Luck Be a Lady is a one-woman extravaganza that explores the stratospheric successes of Fred Astaire, Gene Kelly and Frank Sinatra from the perspective of the powerful women who made it happen. It’s coming to north London’s Upstairs at the Gatehouse for a strictly limited run this October. We caught up with creator/performer Beth Burrows about her journey creating a sequel to Sirens of the Silver Screen.
Beth Burrows is an Offie-nominated actor, singer and writer. Her solo shows Sirens of the Silver Screen and Luck Be a Lady have enjoyed critically-acclaimed London runs and toured around the world. Beth has also starred in numerous plays/musicals in London and appeared in short films and commercials. Beth trained at the prestigious Royal Welsh College of Music and Drama, the University of Bristol and National Youth Music Theatre.
Welcome back, Beth! Tell us all about your sequel to Sirens of the Silver Screen…
Thanks, it’s so great to be back! Essentially, Luck Be a Lady is the men’s lives, through the women’s eyes. Fred Astaire, Gene Kelly and Frank Sinatra dominated the stage and screen in the mid 20th century. But beside and behind these golden gentlemen were a plethora of powerful, patient women who enabled their success. The show brings the women out of the shadows and into the spotlight.
How does Luck Be a Lady differ from Sirens?
The format is basically the same: story, song and cinema (interesting clips from archive and home footage). Obviously, the big difference here is that my subjects are male rather than female, which spices things up a bit! It’s interesting in terms of playing with genders, depending on who I am dropping into and when. There’s a delicate dance between the masculine and feminine energies. I enjoy that tension.
The tagline to the play reads ‘behind every successful man is a strong woman’. How has the female experience informed the creation and performance of this show about men?
It’s really at the heart of the show. When I sat down to write this piece, I never set out to make it about women, but the research kind of demanded it. There’s an old expression ‘the man is the head, but the woman is the neck who turns it’ (pretty sure that’s from My Big Fat Greek Wedding?!). That’s what I kept finding in my reading. Time after time, there was a woman enabling Fred, Gene or Frank’s success, but they were always in the shadows or cut out of frame. Quite literally in some cases. I just felt I needed to redress the balance.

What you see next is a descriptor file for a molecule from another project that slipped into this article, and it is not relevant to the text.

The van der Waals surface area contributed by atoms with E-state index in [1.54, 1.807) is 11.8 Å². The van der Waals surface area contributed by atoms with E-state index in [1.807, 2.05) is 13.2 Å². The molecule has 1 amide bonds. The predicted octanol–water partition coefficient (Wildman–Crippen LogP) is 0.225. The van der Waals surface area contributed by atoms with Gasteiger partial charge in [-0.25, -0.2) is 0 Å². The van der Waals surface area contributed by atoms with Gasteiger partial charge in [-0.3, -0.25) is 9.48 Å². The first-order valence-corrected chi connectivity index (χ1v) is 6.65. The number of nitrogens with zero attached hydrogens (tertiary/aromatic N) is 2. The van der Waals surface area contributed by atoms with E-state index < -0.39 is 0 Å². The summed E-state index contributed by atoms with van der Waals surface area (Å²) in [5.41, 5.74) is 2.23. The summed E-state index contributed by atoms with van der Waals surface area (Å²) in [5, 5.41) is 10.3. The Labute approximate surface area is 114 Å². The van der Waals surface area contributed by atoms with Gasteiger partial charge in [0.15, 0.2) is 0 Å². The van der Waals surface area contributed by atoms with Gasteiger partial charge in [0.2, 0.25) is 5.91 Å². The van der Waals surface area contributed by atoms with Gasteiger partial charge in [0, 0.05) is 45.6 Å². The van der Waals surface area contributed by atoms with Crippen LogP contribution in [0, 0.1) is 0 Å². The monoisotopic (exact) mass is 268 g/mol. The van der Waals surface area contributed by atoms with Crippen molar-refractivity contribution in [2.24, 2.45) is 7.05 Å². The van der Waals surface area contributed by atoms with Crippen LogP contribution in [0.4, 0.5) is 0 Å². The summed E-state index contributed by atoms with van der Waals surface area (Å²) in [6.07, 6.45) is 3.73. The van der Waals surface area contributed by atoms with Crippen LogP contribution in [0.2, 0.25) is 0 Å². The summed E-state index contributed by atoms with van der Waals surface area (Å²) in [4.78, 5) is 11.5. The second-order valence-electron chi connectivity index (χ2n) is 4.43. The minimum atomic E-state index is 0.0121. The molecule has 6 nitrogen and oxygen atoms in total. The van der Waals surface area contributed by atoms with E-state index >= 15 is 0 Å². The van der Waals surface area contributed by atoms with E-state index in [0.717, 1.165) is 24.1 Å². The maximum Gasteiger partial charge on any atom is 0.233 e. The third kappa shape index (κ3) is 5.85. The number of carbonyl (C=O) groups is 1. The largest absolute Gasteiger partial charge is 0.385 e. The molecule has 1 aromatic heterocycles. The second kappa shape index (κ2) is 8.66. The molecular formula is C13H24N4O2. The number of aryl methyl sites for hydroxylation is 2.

You previewed this show in June at the White Bear Theatre. How did that go?
Really well, thanks! I wasn’t sure how it would be received, but audiences and critics all had great feedback. They seemed to get that it wasn’t an attack on the men, but a celebration of what they achieved with the help of their mothers/sisters/wives/co-stars. And everyone was entertained, which is what it’s all about really!
Luck Be A Lady is of course one of Sinatra’s signature songs. Why did you settle on this as the title?
I actually only struck on the title at the end of the final draft. I was toying with The Golden Gentlemen (to match Sirens of the Silver Screen), but after writing the show the men didn’t seem quite so shiny! Also, the focus is also female as much as male. Luck Be a Lady just seemed the perfect fit.
Which song in the show do you most enjoy singing?
I really love Almost Like Being in Love (from Brigadoon). It’s one of Gene Kelly’s and it’s just got this gorgeous big MGM feel to it – something really joyous and nostalgic about it. At the other end of the spectrum, I adore singing In The Wee Small Hours in the Frank Sinatra section. The melody and lyrics are just devastating.
Do you have any future plans for the show?
Now that I’ve got Sirens of the Silver Screen and Luck Be a Lady I’d love to work them back-to-back. Either in town or doing a Golden Hollywood tour performing Sirens one night and Luck Be a Lady the next. They appeal to the same demographic so I think it could work… as long as I don’t accidentally switch scripts mid-show!
Also, Sirens was featured on Stream.Theatre earlier this year, so I’d love to do the same with Luck Be a Lady.
Luck Be A Lady runs from 15 to 17 October 2021 at Upstairs at the Gatehouse, Highgate Village, London N6 4BD, with Friday and Saturday evening at 7.30pm, Saturday and Sunday matinees at 4pm. Tickets priced £20 (concessions £18). CLICK HERE TO PURCHASE!